Overview and History
Collateral Repair Project (CRP) was started in 2006 by two American women who saw a need for direct connection between citizens of coalition countries and innocent Iraqis who suffered from the consequences of war.
They set up Collateral Repair Project in Amman, Jordan, where many refugees were relocating during the height of the second Gulf War in Iraq. Much of CRP’s early work was charity-related, but as the organization grew it ran numerous programs focusing on community-building, education, and trauma relief in addition to emergency aid. Activities have greatly expanded over the years. As a result of the war in Syria, CRP started serving Syrian refugees. CRP now serves Jordanians as well as other nationals fleeing violence in their home countries, such as Sudanese, Somali, and Yemeni refugees, as well as assisting Iraqis and Syrians. CRP utilizes a holistic approach, addressing physical needs as well as trauma relief.
Hashemi Shamali has been a refugee hub in Amman for years. Families relocate to this neighborhood and as time passes by, they run out of money and things to sell. Largely unable to work due to Jordanian law, this leaves refugees in a perilous position. It was with this knowledge that Collateral Repair Project opened a Family Resource and Community Center in the Hashemi Shamali neighborhood of Amman and began the Basic-Needs Assistance Program.
In 2013, Amanda Lane became CRP’s Executive Director, after spending years as a volunteer and board member. Under her leadership, CRP’s programming and numbers of families served has increased every year.
Our community center fosters community and dignity in refugee neighborhoods, as well as ensuring that basic food and housing needs are met. CRP provides basic-needs assistance to hundreds of families through in-kind aid, information and referral services, and a monthly food-voucher program that provides eligible households with coupons to purchase fresh produce and groceries. CRP’s Family Resource and Community Center offers many activities and learning opportunities to allow refugees to begin to rebuild the communities they lost after fleeing their home countries.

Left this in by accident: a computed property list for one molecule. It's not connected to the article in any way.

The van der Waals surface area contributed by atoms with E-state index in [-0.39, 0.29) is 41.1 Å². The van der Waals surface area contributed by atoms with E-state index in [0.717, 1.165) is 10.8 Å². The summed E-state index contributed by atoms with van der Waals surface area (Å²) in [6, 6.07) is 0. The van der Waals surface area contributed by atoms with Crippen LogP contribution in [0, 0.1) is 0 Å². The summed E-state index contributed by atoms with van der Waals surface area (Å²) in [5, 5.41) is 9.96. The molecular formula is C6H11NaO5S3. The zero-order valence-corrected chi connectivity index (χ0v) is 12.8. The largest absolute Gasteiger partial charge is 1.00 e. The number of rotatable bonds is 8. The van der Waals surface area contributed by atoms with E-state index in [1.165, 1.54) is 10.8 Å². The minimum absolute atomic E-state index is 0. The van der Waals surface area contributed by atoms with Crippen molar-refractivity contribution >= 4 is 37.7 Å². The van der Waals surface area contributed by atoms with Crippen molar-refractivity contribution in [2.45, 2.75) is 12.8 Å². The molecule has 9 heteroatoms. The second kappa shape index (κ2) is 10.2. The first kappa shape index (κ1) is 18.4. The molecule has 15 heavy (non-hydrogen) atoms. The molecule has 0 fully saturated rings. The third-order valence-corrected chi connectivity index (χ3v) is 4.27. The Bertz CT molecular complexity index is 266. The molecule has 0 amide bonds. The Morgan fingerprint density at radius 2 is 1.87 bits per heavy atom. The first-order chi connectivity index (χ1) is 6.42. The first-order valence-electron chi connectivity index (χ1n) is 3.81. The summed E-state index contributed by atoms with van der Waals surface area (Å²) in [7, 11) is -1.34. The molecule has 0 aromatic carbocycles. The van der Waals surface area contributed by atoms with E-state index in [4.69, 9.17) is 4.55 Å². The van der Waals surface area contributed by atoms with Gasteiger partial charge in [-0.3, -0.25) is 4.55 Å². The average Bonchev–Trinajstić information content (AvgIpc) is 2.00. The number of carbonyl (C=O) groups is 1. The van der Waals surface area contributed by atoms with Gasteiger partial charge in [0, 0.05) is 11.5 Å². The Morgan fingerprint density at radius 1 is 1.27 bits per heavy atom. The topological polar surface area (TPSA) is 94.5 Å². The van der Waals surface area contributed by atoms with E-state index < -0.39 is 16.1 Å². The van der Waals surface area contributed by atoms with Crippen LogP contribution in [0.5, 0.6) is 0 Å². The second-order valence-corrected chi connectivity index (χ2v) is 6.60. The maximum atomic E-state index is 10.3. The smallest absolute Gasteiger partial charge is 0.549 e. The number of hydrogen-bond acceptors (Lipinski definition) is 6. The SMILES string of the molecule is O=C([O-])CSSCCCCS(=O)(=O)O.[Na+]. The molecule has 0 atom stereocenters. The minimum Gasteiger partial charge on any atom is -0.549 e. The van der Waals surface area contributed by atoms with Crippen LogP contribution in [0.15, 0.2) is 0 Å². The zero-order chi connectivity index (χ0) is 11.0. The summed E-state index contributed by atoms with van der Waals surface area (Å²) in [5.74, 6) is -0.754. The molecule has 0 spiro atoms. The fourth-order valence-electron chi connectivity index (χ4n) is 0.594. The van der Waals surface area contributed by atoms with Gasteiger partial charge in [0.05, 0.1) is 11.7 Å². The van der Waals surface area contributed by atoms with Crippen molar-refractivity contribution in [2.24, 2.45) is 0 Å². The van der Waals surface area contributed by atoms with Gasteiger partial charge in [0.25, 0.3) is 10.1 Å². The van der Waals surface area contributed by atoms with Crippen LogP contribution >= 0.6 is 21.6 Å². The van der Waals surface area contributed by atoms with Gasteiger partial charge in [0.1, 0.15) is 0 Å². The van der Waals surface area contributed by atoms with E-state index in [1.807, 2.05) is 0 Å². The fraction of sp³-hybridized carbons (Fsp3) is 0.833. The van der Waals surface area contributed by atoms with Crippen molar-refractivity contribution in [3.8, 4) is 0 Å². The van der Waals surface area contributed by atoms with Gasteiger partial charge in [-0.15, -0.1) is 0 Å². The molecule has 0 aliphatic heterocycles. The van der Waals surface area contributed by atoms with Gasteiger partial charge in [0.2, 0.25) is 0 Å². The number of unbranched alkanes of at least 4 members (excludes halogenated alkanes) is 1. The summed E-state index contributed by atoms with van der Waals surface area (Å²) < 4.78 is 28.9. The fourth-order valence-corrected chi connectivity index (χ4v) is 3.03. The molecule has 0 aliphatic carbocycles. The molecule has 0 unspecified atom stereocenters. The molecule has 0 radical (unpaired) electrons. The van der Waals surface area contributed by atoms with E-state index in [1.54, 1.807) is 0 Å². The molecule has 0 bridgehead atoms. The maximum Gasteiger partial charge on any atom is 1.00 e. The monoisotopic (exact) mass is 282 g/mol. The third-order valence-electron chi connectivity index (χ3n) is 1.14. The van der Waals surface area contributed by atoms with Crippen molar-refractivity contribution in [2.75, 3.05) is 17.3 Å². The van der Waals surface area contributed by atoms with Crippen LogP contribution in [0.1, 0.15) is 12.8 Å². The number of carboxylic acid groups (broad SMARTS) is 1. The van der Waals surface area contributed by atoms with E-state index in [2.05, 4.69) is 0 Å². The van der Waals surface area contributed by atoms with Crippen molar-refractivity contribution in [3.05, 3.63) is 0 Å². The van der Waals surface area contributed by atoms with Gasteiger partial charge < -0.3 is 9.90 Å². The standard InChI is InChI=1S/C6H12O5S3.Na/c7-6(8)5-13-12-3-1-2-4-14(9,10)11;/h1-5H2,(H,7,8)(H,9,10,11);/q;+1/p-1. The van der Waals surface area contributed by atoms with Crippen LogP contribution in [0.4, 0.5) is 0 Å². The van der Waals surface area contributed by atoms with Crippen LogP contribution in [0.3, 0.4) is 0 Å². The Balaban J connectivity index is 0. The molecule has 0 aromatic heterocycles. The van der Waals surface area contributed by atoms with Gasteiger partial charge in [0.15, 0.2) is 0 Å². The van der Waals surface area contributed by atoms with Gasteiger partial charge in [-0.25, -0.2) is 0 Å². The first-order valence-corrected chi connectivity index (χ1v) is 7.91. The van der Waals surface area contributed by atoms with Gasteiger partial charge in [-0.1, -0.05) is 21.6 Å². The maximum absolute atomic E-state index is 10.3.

CRP’s strengths include a wealth of knowledge about the refugee community in East Amman and strong relationships with the beneficiaries we serve. The community center is a place where many refugees spend their days. Because of this, CRP has cultivated strong grassroots support from beneficiaries, many of whom go on to become volunteers, helping to assist their neighbors to access programs and services. CRP also has built relationships with several partner organizations who join us in our mission.
Collateral Repair Project recently opened a second center in Amman, located in Wasat al-Balad. The new center focuses on assisting Sudanese, Somali and Yemeni refugees.
Collateral Repair Project is a 501(c)(3) organization in The United States of America and is registered with Jordan’s Ministry of Social Development.